The second-to-last category is movies that we don’t like to admit we actually enjoyed, but we will. This is the category of movie we feel sheepish about. We have declared anger and disgust for romantic comedies or indifference toward empty-headed blockbusters but then one of those sneaks up on us. We are sitting in the theater, ready to snark bitterly during the stupid film we were forced to see when something weird happens: its rhythms sync up with ours and we find ourselves smiling, laughing, and crying. The movies in this category are not necessarily better than other movies we hate, but something happened and it broke down our defenses and we eventually just gave in. These are the movies that we won’t readily admit we like in a conversation unless we are in a cheeky mood or our hand is forced. (Like if someone misquotes it or says the wrong name of an actress or actor in it or misremembers plot points and we have to step in to correct them.) We might feel embarrassed that we somehow “fell” for a movie of its quality, but that doesn’t mean we will lie about it. We will own up to it if we have to. A movie I enjoyed that falls into this category is Speed 2: Cruise Control, which I saw TWICE in the theaters as a teenager. Two. Separate. Times. (My teenage crush on Sandra Bullock ran deep, my friends.)

Finally, the category that lends its title to this article: that one movie that we won’t actually admit to anyone that we like. This is the movie (or movies, if you have lived a terrible life) that we don’t really want to admit even to ourselves that we actually liked. This could be a movie that was so terrible, so poorly acted and written and shot, that it moved past horrible and into unspeakably bad. And we are not talking “so bad it’s good movies” because those are easy to defend. With those, we just say, “Hey, I know this is not a good movie, but it makes me laugh because of how bad it is.” No, this is the movie that we pretend we’ve never heard of when it gets brought up in public. Perhaps we have never even admitted to our wife, girlfriend, husband, boyfriend, lover, sister, brother, mother, father, or best friend that we have seen it. It sits somewhere deep in the recesses of our mind, quietly taking up space, haunting us with its ineptitude and making us feel that perhaps we are not worthy of love if we actually enjoyed it. This is the only film we have ever seen that makes us question our tastes as a movie-watcher. In fact, it may be buried so deep in our subconscious that we are denying even now that we liked it. (“Hahahaha. I have never even seen that movie so how could I like it? Ha. Ha . . .”) The humiliation and shame runs deep enough that I cannot even admit it here, at the conclusion of this publicly posted article. But, consider what movie you are thinking of right now and feel bad. You deserve ridicule for liking whatever piece of garbage is floating through your head right now. Make better choices.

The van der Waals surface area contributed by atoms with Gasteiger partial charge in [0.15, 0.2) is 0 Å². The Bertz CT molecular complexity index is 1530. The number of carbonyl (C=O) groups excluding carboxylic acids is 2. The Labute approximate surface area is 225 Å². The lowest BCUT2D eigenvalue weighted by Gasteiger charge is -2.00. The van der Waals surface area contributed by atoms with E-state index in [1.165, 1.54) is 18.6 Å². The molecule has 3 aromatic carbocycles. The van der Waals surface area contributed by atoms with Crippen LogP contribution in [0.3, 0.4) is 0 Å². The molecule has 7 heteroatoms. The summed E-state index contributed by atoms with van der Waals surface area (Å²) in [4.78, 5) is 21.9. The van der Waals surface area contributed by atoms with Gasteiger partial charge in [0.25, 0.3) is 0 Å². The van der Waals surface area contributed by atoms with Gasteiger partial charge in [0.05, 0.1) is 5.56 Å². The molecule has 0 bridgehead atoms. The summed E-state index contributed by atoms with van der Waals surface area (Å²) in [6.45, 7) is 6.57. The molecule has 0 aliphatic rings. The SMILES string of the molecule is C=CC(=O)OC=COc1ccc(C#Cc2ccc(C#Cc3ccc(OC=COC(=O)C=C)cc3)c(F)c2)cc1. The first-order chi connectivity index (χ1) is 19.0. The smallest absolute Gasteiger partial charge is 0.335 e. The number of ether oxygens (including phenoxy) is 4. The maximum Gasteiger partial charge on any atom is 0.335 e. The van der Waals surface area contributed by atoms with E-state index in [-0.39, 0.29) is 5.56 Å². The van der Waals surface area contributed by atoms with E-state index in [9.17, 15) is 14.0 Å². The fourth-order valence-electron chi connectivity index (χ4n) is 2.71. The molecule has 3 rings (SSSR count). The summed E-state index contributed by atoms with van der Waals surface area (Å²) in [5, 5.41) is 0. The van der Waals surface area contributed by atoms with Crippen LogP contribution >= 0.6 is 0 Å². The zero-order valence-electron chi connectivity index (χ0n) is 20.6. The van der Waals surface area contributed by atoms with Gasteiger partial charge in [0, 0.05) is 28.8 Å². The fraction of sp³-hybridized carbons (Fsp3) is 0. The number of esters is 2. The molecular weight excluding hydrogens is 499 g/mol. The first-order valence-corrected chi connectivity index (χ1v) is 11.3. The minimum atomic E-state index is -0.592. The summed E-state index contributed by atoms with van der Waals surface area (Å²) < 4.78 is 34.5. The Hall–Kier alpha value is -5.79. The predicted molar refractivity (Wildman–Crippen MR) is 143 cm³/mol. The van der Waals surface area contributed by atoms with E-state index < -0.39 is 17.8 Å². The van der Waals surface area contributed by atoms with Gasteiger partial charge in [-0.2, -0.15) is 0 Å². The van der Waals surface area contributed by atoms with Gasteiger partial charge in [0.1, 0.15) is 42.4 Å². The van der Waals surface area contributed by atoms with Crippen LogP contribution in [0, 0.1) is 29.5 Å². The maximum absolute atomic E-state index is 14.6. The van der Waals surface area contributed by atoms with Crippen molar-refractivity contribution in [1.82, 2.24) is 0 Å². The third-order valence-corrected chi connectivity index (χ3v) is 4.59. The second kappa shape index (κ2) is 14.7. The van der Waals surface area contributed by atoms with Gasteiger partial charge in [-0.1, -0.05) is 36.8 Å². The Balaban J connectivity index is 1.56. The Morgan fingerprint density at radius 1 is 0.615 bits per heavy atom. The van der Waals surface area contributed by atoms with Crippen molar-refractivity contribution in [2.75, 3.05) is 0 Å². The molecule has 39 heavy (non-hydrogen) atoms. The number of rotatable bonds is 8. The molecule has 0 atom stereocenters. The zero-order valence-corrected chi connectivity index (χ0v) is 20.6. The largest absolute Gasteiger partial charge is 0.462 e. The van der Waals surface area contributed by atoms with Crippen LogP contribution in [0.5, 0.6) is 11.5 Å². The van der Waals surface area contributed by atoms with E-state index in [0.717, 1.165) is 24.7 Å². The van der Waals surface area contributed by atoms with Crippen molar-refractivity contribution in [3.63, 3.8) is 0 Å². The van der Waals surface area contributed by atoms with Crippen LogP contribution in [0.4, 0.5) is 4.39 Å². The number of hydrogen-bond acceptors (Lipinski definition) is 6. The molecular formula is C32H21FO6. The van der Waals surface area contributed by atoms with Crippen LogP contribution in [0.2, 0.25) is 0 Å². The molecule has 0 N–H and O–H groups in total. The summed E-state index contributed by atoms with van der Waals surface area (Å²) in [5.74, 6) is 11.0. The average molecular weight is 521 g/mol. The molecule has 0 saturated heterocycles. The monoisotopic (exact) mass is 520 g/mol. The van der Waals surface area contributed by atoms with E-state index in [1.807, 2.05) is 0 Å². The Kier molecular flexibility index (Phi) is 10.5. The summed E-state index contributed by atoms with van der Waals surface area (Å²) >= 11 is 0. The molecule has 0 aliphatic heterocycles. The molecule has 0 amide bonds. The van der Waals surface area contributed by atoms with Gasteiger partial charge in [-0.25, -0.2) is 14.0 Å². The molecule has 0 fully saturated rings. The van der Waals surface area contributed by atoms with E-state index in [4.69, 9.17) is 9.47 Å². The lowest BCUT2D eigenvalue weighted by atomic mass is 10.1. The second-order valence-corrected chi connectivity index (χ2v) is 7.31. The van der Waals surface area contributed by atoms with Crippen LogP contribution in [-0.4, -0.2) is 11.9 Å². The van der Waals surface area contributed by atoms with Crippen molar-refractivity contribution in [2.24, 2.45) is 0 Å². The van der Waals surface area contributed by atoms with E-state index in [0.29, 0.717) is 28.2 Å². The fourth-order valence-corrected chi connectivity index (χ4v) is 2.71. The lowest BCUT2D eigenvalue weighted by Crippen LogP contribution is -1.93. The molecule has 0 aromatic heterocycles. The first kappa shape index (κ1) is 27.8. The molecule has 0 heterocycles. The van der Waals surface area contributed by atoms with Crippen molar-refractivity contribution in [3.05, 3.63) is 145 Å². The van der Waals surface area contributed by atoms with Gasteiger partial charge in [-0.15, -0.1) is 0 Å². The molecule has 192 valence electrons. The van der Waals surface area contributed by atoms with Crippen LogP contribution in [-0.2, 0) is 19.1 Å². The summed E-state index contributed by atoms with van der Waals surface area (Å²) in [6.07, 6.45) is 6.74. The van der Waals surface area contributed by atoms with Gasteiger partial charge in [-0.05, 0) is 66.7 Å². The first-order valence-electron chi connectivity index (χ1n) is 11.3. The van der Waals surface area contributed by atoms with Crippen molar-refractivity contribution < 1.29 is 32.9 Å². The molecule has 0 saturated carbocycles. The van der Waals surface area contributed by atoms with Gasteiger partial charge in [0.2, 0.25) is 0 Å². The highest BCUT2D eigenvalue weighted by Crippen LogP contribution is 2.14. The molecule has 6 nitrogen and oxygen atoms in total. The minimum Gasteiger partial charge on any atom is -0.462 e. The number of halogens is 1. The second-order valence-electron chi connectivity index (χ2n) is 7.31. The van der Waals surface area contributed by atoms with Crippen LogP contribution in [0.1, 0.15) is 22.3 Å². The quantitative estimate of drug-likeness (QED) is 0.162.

RogueAuteurs

A couple of film lovers watching movies, talking about movies and writing about movies.

Chad Durham

Written by

I am a teacher who loves pop culture, especially movies. I have written for Taste of Cinema in the past and currently write, record, and post for Rogue Auteurs.

RogueAuteurs

A couple of film lovers watching movies, talking about movies and writing about movies.